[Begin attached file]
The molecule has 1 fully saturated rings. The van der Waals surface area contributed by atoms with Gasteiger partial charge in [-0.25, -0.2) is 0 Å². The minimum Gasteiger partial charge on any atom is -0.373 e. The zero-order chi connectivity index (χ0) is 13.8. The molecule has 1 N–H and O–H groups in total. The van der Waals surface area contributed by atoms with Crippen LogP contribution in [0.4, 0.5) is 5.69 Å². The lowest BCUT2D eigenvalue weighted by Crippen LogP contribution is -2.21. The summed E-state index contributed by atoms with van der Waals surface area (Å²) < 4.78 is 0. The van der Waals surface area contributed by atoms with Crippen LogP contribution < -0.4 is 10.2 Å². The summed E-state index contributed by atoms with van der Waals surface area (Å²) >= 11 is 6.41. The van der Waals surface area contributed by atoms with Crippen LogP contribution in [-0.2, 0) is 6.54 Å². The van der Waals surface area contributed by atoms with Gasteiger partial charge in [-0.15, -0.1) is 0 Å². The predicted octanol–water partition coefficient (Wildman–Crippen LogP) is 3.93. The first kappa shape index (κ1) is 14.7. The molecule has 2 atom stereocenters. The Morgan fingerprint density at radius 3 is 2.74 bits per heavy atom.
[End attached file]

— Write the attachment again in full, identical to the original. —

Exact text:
The molecule has 1 fully saturated rings. The van der Waals surface area contributed by atoms with Gasteiger partial charge in [-0.25, -0.2) is 0 Å². The minimum Gasteiger partial charge on any atom is -0.373 e. The zero-order chi connectivity index (χ0) is 13.8. The molecule has 1 N–H and O–H groups in total. The van der Waals surface area contributed by atoms with Crippen LogP contribution in [0.4, 0.5) is 5.69 Å². The lowest BCUT2D eigenvalue weighted by Crippen LogP contribution is -2.21. The summed E-state index contributed by atoms with van der Waals surface area (Å²) < 4.78 is 0. The van der Waals surface area contributed by atoms with Crippen LogP contribution < -0.4 is 10.2 Å². The summed E-state index contributed by atoms with van der Waals surface area (Å²) >= 11 is 6.41. The van der Waals surface area contributed by atoms with Crippen LogP contribution in [-0.2, 0) is 6.54 Å². The van der Waals surface area contributed by atoms with Gasteiger partial charge in [-0.15, -0.1) is 0 Å². The predicted octanol–water partition coefficient (Wildman–Crippen LogP) is 3.93. The first kappa shape index (κ1) is 14.7. The molecule has 2 atom stereocenters. The Morgan fingerprint density at radius 3 is 2.74 bits per heavy atom.